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Investor Immigration

Whether you plan on moving to Canada, the US, the UK, Australia, or anywhere else for that matter, becoming an immigrant investor means spending a lot of money and overcoming an seemingly ongoing array of bureaucratic hurdles. Before you put yourself through that, you should really be sure that the prize at the end is worth the immense sacrifice.

There are a few things you should consider doing before you “take the plunge” into your immigrant investor application. Below I’ve listed some of the steps that I think are the most important.

  1. Talk to an immigration lawyer. If you haven’t spoken with a lawyer yet, you don’t yet know what your full range of immigration options may be. It may be the case that you can accomplish your goals quicker and with less financial cost than you would otherwise have thought possible. Typically, investor immigration strategies should be thought of as a last resort because of the significant price tags and extreme competitiveness of those programs. In some cases, you may qualify for permanent residence through family sponsorship. In other cases, you may qualify for permanent residence through an economic immigration program such as a skilled worker program.
  2. Visit the country you’re planning on moving to. If you’ve never even visited the country you’re considering moving to, how do you know you’ll enjoy living there? There’s really no way of knowing what life in the country will be like until you experience the place for yourself. Will you be able to stand the weather? Will you be able to communicate effectively with the people there? Will you have sufficient opportunities to work or do business there? Will the people of the country be tolerant of your beliefs or lifestyle? Is the place fun and entertaining? How does your spouse feel about the place? How do your children feel about the place? Will you enjoy the food? To get an accurate sense of what the country is like, you’ll want to travel there on a least a few different occasions and at different times during the year. You’ll probably want to explore several cities to find the place that will be the best fit.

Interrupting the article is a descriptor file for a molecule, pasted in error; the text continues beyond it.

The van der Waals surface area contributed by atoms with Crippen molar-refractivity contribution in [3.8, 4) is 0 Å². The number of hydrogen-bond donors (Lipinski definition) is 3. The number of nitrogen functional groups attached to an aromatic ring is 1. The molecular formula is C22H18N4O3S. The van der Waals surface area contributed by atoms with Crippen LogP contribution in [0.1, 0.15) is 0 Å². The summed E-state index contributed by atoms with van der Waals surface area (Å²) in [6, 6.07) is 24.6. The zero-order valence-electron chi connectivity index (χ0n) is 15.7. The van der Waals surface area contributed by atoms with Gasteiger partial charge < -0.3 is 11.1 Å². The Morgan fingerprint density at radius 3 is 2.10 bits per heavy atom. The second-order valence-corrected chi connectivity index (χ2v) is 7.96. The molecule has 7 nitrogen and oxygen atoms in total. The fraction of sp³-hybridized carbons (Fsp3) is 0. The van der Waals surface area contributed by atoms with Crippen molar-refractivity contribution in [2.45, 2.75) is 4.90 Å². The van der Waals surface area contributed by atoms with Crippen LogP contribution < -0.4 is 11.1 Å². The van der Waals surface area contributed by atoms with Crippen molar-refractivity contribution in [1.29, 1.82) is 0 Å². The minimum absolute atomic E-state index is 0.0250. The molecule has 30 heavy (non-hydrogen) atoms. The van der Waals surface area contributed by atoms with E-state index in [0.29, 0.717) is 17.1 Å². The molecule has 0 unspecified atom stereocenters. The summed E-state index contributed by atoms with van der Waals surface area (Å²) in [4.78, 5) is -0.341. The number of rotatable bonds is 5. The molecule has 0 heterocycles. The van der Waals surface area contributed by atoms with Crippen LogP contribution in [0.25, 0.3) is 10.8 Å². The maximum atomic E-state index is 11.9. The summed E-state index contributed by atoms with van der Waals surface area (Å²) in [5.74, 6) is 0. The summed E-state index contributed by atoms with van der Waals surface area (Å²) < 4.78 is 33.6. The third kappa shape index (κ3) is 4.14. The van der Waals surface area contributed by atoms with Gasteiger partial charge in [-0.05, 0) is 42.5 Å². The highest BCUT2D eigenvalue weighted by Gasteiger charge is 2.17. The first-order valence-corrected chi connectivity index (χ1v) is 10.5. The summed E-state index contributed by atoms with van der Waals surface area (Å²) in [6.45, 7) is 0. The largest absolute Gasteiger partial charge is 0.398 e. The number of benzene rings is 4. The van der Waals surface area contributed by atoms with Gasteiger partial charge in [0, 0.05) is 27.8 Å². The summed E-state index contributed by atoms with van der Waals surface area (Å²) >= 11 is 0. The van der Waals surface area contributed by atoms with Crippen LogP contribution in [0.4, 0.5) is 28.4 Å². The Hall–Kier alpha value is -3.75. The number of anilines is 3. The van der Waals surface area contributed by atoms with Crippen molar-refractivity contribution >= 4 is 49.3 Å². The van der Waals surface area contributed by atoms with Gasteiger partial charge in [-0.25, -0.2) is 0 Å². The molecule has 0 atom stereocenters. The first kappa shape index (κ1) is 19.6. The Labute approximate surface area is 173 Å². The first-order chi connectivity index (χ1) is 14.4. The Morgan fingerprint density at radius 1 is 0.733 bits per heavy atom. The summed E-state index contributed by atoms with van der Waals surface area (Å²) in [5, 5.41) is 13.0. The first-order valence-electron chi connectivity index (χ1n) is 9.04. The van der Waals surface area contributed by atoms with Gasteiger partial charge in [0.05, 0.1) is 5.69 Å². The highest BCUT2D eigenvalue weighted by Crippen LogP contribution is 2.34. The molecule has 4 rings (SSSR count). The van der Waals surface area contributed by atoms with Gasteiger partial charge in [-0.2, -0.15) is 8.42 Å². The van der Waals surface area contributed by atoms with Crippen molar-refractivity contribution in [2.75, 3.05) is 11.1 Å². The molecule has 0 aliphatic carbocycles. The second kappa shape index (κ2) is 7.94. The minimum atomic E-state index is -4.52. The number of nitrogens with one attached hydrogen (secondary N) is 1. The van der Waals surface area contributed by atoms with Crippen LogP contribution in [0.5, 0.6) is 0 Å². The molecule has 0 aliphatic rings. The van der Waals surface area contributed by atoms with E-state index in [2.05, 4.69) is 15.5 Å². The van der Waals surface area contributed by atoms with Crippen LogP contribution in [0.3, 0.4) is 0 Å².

3. Try to learn at least a bit of the language. For many immigrants, language barriers are the biggest obstacles to feeling truly at home in their new country. While it may be difficult to acquire perfect fluency in the new language, adequate functional fluency is typically achievable with practice. Even if you are fully retired and don’t need to work or run a business, you never know when you’ll have to speak to a doctor, a banker, a taxi driver, or a police officer.
  4. Have others do some of the exploring for you. If you have children, you may consider sending them ahead of you to attend school in the country you’re considering. Many immigrant investor families send their children over first to attend a semester or two of school or to pursue a post-secondary degree. If your children like the place, there’s a greater chance that you’ll also like the place. If your children truly hate the place, it might not be the best option for relocating your entire family.
  5. Talk to a tax lawyer. The tax rules in the other country may be beneficial or detrimental to you in the long run. Knowing the rules in advance will help you decide whether relocating to the other country is financially worth your while.

For more information, check out these investor immigration FAQs.